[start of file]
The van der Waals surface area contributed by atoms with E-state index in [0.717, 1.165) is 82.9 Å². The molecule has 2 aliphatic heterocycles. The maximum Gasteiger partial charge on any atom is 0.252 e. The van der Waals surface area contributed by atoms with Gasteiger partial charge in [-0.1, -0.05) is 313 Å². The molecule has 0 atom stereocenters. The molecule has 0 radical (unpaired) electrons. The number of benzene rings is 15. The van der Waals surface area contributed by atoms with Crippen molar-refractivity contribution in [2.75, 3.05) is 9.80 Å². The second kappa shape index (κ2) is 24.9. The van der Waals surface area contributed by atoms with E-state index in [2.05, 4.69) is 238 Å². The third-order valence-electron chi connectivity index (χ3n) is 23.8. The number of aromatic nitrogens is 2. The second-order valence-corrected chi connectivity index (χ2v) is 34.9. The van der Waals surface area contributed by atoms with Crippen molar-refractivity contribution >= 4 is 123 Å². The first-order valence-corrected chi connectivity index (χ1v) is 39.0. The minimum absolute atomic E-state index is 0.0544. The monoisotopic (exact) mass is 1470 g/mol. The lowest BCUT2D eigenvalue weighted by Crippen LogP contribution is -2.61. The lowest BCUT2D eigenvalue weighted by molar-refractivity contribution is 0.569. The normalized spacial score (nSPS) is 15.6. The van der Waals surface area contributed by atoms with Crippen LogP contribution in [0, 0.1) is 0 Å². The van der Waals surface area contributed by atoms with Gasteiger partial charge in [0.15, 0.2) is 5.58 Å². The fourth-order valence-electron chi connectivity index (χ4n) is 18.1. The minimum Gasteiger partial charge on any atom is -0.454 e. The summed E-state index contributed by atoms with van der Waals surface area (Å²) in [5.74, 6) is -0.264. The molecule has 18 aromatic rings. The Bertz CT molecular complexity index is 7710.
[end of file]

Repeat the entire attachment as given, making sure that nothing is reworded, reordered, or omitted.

The van der Waals surface area contributed by atoms with E-state index in [0.717, 1.165) is 82.9 Å². The molecule has 2 aliphatic heterocycles. The maximum Gasteiger partial charge on any atom is 0.252 e. The van der Waals surface area contributed by atoms with Gasteiger partial charge in [-0.1, -0.05) is 313 Å². The molecule has 0 atom stereocenters. The molecule has 0 radical (unpaired) electrons. The number of benzene rings is 15. The van der Waals surface area contributed by atoms with Crippen molar-refractivity contribution in [2.75, 3.05) is 9.80 Å². The second kappa shape index (κ2) is 24.9. The van der Waals surface area contributed by atoms with E-state index in [2.05, 4.69) is 238 Å². The third-order valence-electron chi connectivity index (χ3n) is 23.8. The number of aromatic nitrogens is 2. The second-order valence-corrected chi connectivity index (χ2v) is 34.9. The van der Waals surface area contributed by atoms with Crippen molar-refractivity contribution >= 4 is 123 Å². The first-order valence-corrected chi connectivity index (χ1v) is 39.0. The minimum absolute atomic E-state index is 0.0544. The monoisotopic (exact) mass is 1470 g/mol. The lowest BCUT2D eigenvalue weighted by Crippen LogP contribution is -2.61. The lowest BCUT2D eigenvalue weighted by molar-refractivity contribution is 0.569. The normalized spacial score (nSPS) is 15.6. The van der Waals surface area contributed by atoms with Crippen LogP contribution in [0, 0.1) is 0 Å². The van der Waals surface area contributed by atoms with Gasteiger partial charge in [0.15, 0.2) is 5.58 Å². The fourth-order valence-electron chi connectivity index (χ4n) is 18.1. The minimum Gasteiger partial charge on any atom is -0.454 e. The summed E-state index contributed by atoms with van der Waals surface area (Å²) in [5.74, 6) is -0.264. The molecule has 18 aromatic rings. The Bertz CT molecular complexity index is 7710.